A personal story about my experience with Imi
Blog by Eyal Yanilov
Well, he didn’t own a cake shop, he just used to visit it on a daily basis. When I met Imi he was 64 years old, already retired from military service for 10 years, and he shared his 2 training locations; one in Tel-Aviv and the other in Netanya to his students. So, as a retired gentleman who wasn’t teaching anymore, he had lots of spare time to fill up with his habits, such as sitting almost every morning in a coffee shop. When I became Imi’s right hand, it was in the early 80’s of the last century. We used to meet at his home or in his favorite coffee shop in Netanya called “UGATI” which means “My Cake” in Hebrew. It was considered an establishment to be owned by an Hungarian couple, who had the knowledge to make cakes and coffee like Imi used to consume daily in his hometown. We had there our favorite cake, its name was RIGO YANCHI – and it was probably the tastiest cake I’ve ever had.
During these delightful meetings we had in that coffee shop, we used to chat about life while keeping on improving the Krav Maga system alongside jokes telling and enjoying each other.
If I accidentally made an attempt to pay, you could easily compare it to taking a lion’s hunt from in between his claws, which was pretty much impossible to perform. So, it was Imi who payed most of the time. He always had a reason why he should be the one is paying an not me, the poor student – the newly wed and young father. But from time to time, definitely not often, I would asked to be excused to go to the restroom and on my way I would pay our bill, which resulted a very unhappy Imi.
To clarify, sometimes people were sitting with Imi for a cup of coffee and a cake and he would have always pay. Some people naturally exploited that, but Imi was happy with his role – he said that in his age his money was meant to go for these causes – making people happy.
Couple of decades after that, I started visiting Hungary to teach and spread the KMG way. I have been travelling couple times a year, and occasionally I was telling the guys about our favorite Hungarian cake. Eventually causing some of the instructors to bring this cake to satisfy my sweet tooth.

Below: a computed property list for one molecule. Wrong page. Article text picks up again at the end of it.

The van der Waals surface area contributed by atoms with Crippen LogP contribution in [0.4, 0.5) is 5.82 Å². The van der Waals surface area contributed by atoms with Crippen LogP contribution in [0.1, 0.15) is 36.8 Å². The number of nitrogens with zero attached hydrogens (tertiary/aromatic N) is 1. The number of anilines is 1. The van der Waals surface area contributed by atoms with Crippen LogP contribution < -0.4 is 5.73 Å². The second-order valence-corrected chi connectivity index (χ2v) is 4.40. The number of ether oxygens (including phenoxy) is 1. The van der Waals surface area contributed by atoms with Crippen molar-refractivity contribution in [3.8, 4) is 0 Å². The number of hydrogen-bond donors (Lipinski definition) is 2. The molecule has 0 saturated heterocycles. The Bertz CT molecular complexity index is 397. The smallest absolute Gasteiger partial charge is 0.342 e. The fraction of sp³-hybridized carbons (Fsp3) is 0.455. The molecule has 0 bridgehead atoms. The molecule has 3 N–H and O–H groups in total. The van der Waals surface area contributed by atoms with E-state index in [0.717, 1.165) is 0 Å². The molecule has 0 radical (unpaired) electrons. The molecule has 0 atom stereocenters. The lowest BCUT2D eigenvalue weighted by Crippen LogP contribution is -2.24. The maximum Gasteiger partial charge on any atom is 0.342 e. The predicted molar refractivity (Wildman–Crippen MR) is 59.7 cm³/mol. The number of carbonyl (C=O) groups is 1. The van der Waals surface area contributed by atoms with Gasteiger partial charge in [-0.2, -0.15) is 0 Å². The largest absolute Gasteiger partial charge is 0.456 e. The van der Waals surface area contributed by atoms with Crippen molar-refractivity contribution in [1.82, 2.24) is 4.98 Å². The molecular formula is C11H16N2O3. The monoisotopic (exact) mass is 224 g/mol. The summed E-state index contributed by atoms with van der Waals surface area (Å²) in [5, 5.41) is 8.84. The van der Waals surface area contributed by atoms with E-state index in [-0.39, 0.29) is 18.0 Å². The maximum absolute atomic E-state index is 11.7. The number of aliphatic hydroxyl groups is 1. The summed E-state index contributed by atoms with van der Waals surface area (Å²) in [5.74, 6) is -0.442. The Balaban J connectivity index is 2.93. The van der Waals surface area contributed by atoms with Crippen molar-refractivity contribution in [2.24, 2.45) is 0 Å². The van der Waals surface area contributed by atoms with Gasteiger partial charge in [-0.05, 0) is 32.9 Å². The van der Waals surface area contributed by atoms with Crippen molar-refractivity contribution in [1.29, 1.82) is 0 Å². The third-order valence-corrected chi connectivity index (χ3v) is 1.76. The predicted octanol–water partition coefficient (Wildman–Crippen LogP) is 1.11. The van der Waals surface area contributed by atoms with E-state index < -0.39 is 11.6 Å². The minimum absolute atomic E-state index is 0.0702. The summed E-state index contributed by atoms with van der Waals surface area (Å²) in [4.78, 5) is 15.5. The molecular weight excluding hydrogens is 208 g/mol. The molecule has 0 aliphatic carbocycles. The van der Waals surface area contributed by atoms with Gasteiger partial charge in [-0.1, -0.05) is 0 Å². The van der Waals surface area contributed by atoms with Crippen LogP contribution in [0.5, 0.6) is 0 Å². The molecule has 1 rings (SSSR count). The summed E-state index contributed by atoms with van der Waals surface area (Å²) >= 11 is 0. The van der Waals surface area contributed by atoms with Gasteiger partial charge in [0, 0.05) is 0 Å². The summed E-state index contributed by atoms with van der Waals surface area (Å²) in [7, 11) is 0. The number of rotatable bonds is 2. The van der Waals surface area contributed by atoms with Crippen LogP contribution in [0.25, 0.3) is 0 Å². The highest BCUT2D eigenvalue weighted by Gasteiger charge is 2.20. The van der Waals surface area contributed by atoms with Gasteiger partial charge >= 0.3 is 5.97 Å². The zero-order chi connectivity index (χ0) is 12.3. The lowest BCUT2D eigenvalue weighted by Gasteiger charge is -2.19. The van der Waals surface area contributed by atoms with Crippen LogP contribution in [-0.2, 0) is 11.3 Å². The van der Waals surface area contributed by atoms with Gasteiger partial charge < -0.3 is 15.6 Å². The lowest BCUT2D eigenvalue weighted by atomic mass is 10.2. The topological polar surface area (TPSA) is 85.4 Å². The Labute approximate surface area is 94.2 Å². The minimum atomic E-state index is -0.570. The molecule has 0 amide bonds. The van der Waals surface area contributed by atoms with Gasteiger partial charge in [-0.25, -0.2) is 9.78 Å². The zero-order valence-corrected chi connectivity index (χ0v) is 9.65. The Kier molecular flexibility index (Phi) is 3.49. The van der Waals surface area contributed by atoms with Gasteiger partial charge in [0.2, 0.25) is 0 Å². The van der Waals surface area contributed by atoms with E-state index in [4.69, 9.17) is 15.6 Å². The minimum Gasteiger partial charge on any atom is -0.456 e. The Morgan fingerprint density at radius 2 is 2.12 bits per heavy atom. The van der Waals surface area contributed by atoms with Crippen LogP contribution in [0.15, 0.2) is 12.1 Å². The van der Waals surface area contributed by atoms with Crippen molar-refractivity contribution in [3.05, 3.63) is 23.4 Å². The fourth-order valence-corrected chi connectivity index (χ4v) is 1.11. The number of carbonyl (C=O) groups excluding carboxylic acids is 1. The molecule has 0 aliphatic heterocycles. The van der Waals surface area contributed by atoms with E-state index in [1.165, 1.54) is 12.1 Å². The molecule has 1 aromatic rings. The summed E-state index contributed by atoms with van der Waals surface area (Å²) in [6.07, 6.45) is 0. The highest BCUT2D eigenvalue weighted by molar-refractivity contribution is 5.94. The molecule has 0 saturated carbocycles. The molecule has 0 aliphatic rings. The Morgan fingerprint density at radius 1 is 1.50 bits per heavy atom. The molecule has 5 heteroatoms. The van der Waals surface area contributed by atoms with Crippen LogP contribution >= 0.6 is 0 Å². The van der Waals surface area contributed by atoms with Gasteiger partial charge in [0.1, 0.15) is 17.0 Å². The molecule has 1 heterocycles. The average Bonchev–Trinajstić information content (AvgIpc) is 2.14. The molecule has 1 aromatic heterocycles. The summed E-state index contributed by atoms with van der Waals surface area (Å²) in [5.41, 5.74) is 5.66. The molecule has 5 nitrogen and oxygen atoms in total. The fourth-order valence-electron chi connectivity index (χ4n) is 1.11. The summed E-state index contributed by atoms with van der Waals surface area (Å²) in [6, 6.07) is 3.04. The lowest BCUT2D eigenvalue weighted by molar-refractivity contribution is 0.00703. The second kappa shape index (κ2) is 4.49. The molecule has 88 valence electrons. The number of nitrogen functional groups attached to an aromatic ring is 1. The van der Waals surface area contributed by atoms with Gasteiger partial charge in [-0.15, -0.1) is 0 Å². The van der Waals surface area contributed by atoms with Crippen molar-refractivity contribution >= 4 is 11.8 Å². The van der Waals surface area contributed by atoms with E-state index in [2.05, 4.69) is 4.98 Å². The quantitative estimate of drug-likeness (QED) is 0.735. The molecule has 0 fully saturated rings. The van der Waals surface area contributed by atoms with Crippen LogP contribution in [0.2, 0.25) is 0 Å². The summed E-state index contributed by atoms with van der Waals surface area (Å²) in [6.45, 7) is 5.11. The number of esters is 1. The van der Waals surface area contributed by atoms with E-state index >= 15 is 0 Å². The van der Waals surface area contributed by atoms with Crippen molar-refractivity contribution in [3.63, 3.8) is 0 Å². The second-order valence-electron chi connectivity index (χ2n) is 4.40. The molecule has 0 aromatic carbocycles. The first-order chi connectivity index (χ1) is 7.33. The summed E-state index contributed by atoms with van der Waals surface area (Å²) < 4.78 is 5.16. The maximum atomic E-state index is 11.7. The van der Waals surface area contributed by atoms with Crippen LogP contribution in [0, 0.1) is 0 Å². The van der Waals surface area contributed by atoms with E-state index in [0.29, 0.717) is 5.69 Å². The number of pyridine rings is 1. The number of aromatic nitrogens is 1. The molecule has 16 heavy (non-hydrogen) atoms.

Last week, one of our excellent Expert Instructors – Erik Kottek decided to “educate” me in the Hungarian culinary history. Erik was kind enough to share with me the story and roots of this cake. I am bringing it here to you, so you would know a bit more about Imi and his better taste in cakes 🙂
The night of the black eyes
The story of the Sponge Cake, Rigó Jancsi
Rigó Jancsi (Rigó = Sparrow, Jancsi = Jhonny => Jhonny Sparrow) was a famous Hungarian gipsy musican. He started playing the violin when he was 5. His family was very poor and they could only get him a violin without spare strings. He stole strings from the teacher of the local elementary school but eventually he got busted. The teacher let him keep the strings, and played for him a piece of music – which led him to take his first steps on his way to a world fame.
30 years later in 1896, he was already playing with his orchestra all around Europe. Once, he played in a restaurant in Paris, and “The Belgian duke of Chimay” was dining there with his young beautiful wife, Clara Ward, the daughter of an American millionaire. She was totally fascinated by his music but moreover, by his passionate black eyes. They immediately fell in love, the duchess left her husband and they lived together in different countries spending 8 million dollars. This was a huge scandal and a hot story at that time.
It was such a big scandal, even Toulouse Lautrec painted them.
Jancsi after their wedding.
Clara Ward and Rigó
But what a cake has to do with the story? This is a romantic novel mixed with the brightness of a confectioner from Budapest. To show much kindness, Rigó Jancsi bought a special kind of sweet Sponge Cake for his love in this confectionery. The owner thought it would be a good name for his cake and he was right. Thanks to that big scandal, his cake became one of the most famous sweets in Hungary.
Wikipedia – Clara Ward; Wikipedia – Rigo Jancsi